Oliver Nugent of Bobsgrove and Catherine O’Reilly produce Robert Nugent, who was born in 1703. It was Robert Nugent who planted all the trees at Farrenconnell and laid out the whole place and he built the bog road where you cross out to Tonagh. He landscaped the whole property. That is why he called it “Bobsgrove” after Robert Nugent who did the planting and all the old trees date from the middle of the 18th century. That was the common thing in those days to call your property after yourself or your wife, or a mixture of the two. After another couple of generations we get to Christopher Nugent. Around the beginning of the 18th century and he fought in the Battle of Waterloo. Christopher had a number of sons but only one, his youngest son, Mervyn St. George, who was a general in the British army produced a son. According to Christopher’s will the property had to go to someone that had a son. Mervyn St. George, who was my great grandfather, did have several sons. But my grandfather was the only one to survive. He was Oliver Nugent, Alison Hirschberg’s father. He was the most famous of all the Nugents.
In his young days he distinguished himself in India. He received the DOS and fought in lots of battles out in India – about 1870 – 1880. He got married to my grandmother in 1898 and his son was born in 1899, when Oliver had just gone out to fight in the Boer War in South Africa. In the battle of Talana Hill, which was the first battle of the Boer War he was very badly wounded and taken prisoner by the Boers. He wrote a fantastic account of the battle that makes fascinating reading. It is written in exactly the same style of English that Winston Churchill wrote. If you read Nugent’s account of the battle of Talana Hill and you read Churchhill’s London to Ladysmith, Churchhill’s account of the Boer War and being taken prisoner, you would think you were reading the same author. The reason for this is that they both had the same English teacher at school.
He must have been a very good English teacher because they both write very good English. His recovery took a long time. He was given some easy jobs after the Boer War like ADC to the Governor in Pheonix Park until he was fully recovered. Then he did another stint in India. About 1909, when he was a full colonel he decided he had had enough warfare so he retired. His one great love was Farrenconnell and his one ambition was to find out if he could live there. So he retired and started to enjoy his retirement. He made many improvements to Farrenconnell including buildings, layout, drainage and fencing. He was something of an engineer as well as being a solider. In 1914 the First World War started. Oliver Nugent was on the reserve list and volunteered to go back into the army. He was promoted to General and given the command of the Ulster division. There was two Irish divisions in the First World War. One was the Ulster division and the other the Irish division. It was the 36th Ulster division that my grand father was given. He was of course an Ulsterman. He was a very experienced solider at this stage in his life. He was in charge of the Ulster for the whole of the war and fought both battles of the Somme. He saw his division almost completed wiped out. Oliver was continually in conflict with his superior commander General Haig because he could see no sense just wiping out a whole division for some sort of political point. He was never very popular with the powers to be because he was never afraid to say what he thought. He got rows of medals for doing a very good job of work. It never really satisfied him because he felt that the best job of work that he could do was to try to make sure causalities were slightly less than people expected them to be. It cannot have been a very pleasant time. His favourite medal was presented to him by the Pope. He came by that because he was a very ecumenical man. His division comprised about half Catholic and half Protestant. When he took over the division (I still have his “address”, his formal speech to the division) he said that there was to be no sectarianism, they were for Ulster and the division and there was to be no discord. He then heard that one of the Belfast Protestants in his division had desecrated chapels in Northern France. When he heard this he was livid. He blew a fuse. He had a very short temper at the best of times. The men were court martialed and he condemned then to be shot. They were actually reprieved. But there was never anything of that type in any division again. It was very much talked about in Northern France and the Pope got to hear about it and sent him that medal.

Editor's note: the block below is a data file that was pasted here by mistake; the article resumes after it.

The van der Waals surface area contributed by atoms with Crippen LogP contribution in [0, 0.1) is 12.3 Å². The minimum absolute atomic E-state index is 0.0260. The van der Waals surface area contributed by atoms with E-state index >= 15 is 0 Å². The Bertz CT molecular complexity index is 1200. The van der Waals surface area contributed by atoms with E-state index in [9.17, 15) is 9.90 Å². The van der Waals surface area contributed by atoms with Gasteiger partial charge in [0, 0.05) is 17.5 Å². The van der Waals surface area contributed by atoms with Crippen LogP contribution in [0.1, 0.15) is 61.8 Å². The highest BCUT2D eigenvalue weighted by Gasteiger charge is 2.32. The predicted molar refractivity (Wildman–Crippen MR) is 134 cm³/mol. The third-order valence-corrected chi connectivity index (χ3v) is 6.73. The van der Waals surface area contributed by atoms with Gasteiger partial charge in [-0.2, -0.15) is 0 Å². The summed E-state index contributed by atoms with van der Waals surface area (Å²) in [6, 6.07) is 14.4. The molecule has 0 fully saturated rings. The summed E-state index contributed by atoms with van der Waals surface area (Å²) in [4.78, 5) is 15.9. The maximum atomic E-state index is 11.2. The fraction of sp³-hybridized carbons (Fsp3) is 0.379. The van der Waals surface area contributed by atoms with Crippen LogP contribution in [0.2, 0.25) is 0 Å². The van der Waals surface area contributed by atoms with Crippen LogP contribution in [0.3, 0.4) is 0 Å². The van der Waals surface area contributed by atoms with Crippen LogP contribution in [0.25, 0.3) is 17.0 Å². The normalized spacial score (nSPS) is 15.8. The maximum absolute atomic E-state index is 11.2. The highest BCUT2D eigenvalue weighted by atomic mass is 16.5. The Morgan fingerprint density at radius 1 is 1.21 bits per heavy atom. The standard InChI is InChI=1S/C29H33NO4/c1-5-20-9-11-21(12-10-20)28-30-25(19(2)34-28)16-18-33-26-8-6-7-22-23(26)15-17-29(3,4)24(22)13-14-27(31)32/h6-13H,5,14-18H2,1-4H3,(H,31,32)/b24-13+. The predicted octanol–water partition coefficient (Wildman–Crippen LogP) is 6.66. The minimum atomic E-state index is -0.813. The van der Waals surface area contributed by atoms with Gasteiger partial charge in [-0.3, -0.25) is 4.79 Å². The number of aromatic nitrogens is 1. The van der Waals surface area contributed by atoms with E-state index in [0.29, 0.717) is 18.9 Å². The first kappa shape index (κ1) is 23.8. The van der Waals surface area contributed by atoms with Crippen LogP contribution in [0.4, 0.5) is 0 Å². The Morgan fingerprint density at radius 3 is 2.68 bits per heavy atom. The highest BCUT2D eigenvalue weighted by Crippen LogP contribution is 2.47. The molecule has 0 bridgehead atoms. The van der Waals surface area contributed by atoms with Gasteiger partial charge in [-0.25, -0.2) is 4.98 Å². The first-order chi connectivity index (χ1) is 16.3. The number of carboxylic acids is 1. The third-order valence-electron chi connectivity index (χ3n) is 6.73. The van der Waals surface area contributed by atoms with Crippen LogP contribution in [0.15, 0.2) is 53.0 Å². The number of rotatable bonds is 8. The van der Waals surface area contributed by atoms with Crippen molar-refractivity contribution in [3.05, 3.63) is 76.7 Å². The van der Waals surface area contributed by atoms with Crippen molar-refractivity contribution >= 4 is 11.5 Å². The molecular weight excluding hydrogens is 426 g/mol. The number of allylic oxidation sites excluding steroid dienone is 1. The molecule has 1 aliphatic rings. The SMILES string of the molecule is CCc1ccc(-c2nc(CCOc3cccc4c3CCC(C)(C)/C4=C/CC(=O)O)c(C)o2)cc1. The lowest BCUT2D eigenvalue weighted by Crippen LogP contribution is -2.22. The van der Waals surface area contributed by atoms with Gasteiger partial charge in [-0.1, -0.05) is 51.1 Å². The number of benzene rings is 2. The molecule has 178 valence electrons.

He was the most famous of the Nugents – he is still remembered by some – he died in 1926. I never knew him. He died four years before I was born. He was a very special person not only to his family but also to the people around this area. He was very much loved and used as an arbitrator. His opinion was sought on many things. He died at aged 65 from pneumonia. He had three children. His son St. George died four years after his father. He died from TB, leaving my mother Theffania Nugent and Alison Nugent – Mrs Hirschberg, my aunt.